Our Sports ReporterGUWAHATI: Assam Amateur Boxing Association (AABA) has welcomed the Boxing Federation of India’s (BFI) decision to introduce a Standard Operating Procedure (SOP) and Guidelines for national coaching camps which included a ‘special COVID-19 insurance cover’ for all campers. The secretary of the Assam Amateur Boxing Association Hemanta Kalita talking to The Sentinel said: “It’s a good step and would help the boxers to attend the camp without any anxiety.” According to the Standard Operating Procedure (SOP) and Guidelines of BFI all the boxers, coaches and support staffs should be insured as per camp norms for medical emergencies and accidents. On the other hand all the boxers returning to national coaching camps will also be tested at the entrance for corona virus and will stay in self-quarantine for five-day (green and orange zone boxers) and 14-day (for red zone) prior to the start of training. However the date of the training is yet to be announced. Meanwhile Ministry of Home Affairs (MHA) in its new guidelines allowed sports stadiums and complexes to open without spectators. Expressing elation over the development Kalita said: “It is very good news for us that the sports complexes and stadiums have been allowed to reopen. Athletes will get the chance to start their training once again. However we will wait a little to get necessary guidelines and permission from the BFI before we allow the boxers to start their practice.” Also Read: LaLiga clubs allowed to resume group training up to 10 players
AHEAD OF AFCON 2019Super Eagles central defender, William Troost-Ekong, has started a campaign to draw attention to neglected tropical diseases (NTDs) that affect more than 120 million Nigerians. In partnership with the END Fund and Common Goal, William appears in a 48 seconds public service announcement where he calls on affected Nigerians to seek free treatment.Neglected tropical diseases are a group of parasitic and bacterial infectious diseases that affects more than 1.5 billion of the world’s most impoverished people, including 869 million children. They include intestinal worms, schistosomiasis (bilharzia), river blindness, trachoma, and lymphatic filariasis. William Troost-Ekong Preparing to represent the Super Eagles at the 2019 Africa Cup of Nations in Egypt, William is hoping that every Nigerian will participate in the free treatment campaigns from several END Fund partners across the country.“Like the rest of the team, I joined Common Goal because I wanted to use football as a tool to make a difference. I’m proud that we’re partnering with the END Fund to challenge every Nigerian to tackle neglected tropical diseases or NTDs,” said William.“600 million people in Africa need treatment for these diseases with over 120 million living in Nigeria alone.“Football is a powerful force in Nigeria and as a footballer and parent, I believe we should do everything we can to end these preventable and treatable diseases that stand between you and your goals.‘So the next time a health worker comes to your school, community or place of worship make sure you take the free medicine that they are giving out. Keep the ball rolling – spread the word to your family and friends and let’s be the generation to beat NTDs,” he concluded.Dr. Chukwuma Anyaike, Director and National Coordinator of the Neglected Tropical Diseases Elimination Programme, Federal Ministry of Health Nigeria, described the campaign as an important opportunity to bring attention to NTDs in the country.“We are very delighted to have William join the Federal Ministry of Health and our partners in Nigeria’s fight against neglected tropical diseases, we hope that this campaign helps to highlight the importance of the fight against NTDs in Nigeria and across the continent,” Dr. Anyaike said.The campaign will run on local radio and television stations during the months of June and July across the following states: Ekiti, Ondo, Osun, Gombe, Akwa Ibom, Bauchi and Abuja, the Federal Capital Territory. It will also feature on digital platforms nationwide as well and include targeted SMS messaging.Share this:FacebookRedditTwitterPrintPinterestEmailWhatsAppSkypeLinkedInTumblrPocketTelegram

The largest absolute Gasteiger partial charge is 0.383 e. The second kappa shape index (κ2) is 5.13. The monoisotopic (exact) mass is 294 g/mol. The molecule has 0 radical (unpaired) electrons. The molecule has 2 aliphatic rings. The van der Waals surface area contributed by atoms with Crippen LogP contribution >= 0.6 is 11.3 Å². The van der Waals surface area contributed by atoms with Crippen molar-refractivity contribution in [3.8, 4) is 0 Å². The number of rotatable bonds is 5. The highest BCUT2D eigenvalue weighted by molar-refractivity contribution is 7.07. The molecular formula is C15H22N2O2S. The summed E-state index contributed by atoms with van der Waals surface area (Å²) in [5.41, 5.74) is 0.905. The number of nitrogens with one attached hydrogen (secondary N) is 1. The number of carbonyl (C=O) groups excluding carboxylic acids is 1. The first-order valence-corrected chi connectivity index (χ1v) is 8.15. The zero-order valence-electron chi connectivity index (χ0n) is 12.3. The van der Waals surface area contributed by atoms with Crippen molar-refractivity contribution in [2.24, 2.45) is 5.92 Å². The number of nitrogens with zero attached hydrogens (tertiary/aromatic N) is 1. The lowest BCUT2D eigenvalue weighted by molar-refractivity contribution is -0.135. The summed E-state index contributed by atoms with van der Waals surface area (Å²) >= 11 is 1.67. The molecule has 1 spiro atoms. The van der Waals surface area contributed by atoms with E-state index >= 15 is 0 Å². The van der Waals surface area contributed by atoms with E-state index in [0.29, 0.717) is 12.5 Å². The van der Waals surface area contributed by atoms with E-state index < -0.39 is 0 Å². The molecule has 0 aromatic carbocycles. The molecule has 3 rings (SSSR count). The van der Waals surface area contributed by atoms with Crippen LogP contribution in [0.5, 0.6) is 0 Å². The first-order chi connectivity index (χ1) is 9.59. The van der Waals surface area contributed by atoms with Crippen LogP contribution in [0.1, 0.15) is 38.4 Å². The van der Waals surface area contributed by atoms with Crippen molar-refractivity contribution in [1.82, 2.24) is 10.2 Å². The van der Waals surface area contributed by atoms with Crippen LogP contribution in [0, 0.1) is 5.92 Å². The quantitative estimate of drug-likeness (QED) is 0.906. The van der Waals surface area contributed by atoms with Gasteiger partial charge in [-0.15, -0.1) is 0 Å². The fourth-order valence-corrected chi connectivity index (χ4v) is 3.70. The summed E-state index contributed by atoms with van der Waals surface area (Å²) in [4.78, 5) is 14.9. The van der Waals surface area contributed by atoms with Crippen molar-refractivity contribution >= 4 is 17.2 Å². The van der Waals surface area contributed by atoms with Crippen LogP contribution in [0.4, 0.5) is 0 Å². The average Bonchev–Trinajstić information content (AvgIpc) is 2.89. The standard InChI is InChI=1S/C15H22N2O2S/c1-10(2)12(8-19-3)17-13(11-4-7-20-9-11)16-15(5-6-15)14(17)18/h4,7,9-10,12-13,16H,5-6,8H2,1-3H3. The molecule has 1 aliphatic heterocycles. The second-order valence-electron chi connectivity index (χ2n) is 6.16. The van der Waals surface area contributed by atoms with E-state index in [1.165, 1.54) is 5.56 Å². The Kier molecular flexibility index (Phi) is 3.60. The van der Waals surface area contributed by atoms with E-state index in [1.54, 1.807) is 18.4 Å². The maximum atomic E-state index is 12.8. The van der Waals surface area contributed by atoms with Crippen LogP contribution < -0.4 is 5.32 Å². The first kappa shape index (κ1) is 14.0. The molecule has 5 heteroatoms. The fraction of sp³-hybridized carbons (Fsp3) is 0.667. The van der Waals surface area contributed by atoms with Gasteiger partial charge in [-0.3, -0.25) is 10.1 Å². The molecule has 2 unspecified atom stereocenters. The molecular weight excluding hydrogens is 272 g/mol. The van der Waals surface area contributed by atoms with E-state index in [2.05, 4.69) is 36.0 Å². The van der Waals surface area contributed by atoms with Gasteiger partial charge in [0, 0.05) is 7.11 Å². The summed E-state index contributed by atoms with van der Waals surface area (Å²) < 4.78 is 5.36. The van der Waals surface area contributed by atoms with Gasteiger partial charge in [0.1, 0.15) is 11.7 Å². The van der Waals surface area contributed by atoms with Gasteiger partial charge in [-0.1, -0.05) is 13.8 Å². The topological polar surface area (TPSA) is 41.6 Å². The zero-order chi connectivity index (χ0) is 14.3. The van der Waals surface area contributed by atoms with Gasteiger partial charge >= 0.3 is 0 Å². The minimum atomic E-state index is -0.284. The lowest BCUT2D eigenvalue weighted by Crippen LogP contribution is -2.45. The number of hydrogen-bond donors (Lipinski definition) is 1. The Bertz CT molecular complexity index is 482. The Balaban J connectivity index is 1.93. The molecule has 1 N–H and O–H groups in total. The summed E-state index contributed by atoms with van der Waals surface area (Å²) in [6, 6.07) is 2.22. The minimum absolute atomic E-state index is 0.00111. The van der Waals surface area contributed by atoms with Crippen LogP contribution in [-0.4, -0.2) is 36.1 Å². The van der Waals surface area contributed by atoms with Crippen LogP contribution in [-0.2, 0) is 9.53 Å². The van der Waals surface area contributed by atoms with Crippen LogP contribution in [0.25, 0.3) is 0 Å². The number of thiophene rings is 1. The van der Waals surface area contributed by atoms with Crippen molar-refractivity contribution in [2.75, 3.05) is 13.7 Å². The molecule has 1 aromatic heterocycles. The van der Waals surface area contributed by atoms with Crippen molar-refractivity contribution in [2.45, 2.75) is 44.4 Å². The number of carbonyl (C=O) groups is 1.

London, UK | PL | A stoppage-time strike by Neal Maupay helped Brighton come from behind to earn a 2-1 win over Arsenal and record their first league victory since 28 December.The Gunners started brightly and almost opened the scoring on eight minutes only for Bukayo Saka’s shot to come back off the woodwork.Five minutes before half-time, Bernd Leno was carried off on a stretcher with a serious-looking leg injury after landing awkwardly when collecting the ball on the edge of the area.Mikel Arteta’s team went ahead in the 68th minute, Nicolas Pepe curling superbly beyond Mat Ryan with his left foot.But Lewis Dunk equalised seven minutes later from close range. And Brighton won the contest in the fifth minute of added time when Maupay, who also scored the winner in the reverse fixture, lifted the ball over substitute goalkeeper Emiliano Martinez.The Seagulls are in 15th place with 32 points, five points clear of the bottom three.Arsenal, now winless in five away league matches against Brighton, are ninth on 40 points.****PREMIER LEAGUEShare on: WhatsApp
“I mean people are talking about if they are lucky they can make a billion doses in a year,” he adds. “In a week, we can pump out 1.5 billion doses of an antigen, which is the most active component that goes into making a vaccine. It’s a critical component.”Dyadic is working with labs and scientists worldwide on the project.The way it works is those labs share their vaccine gene sequence, which Dyadic places into its hyper-productivity C1 cells.The cells are grown in commercial fermenters, in order to produce the antigen quickly.Data so far indicates that C1 will be effective in vaccine production, according to Emalfarb.While the typical turnaround time for other methods is about 50 days, Emalfarb says commercial fermenters can mass-produce batches of C1 in just 10 to 14 days. Mark Emalfarb, founder and CEO of Dyadic International, which is headquartered in Jupiter, tells West Palm Beach television station WPEC his staff is capable of producing one-billion doses per month.Emalfarb explains that he has spent the last two-and-a-half decades engineering a fungal cell, nicknamed C1, which is now being used in industrial biotech.He goes on to say that it is being further developed to help eventually mass-produce vaccines and drugs in larger quantities at a more affordable cost.“It’s very unique and the hyper-productivity came from a serendipitous mutation,” he says. “This is something that happened by accident, kind of like penicillin.”In addition, Emalfarb believes the technology, which has FDA GRAS approval for food and feed and has already been successfully tested on animals, could lead to mass production of a coronavirus vaccine. A South Florida-based biotech company says it has the science to mass-produce COVID-19 vaccines more quickly and cost effectively than anyone else, when they become available.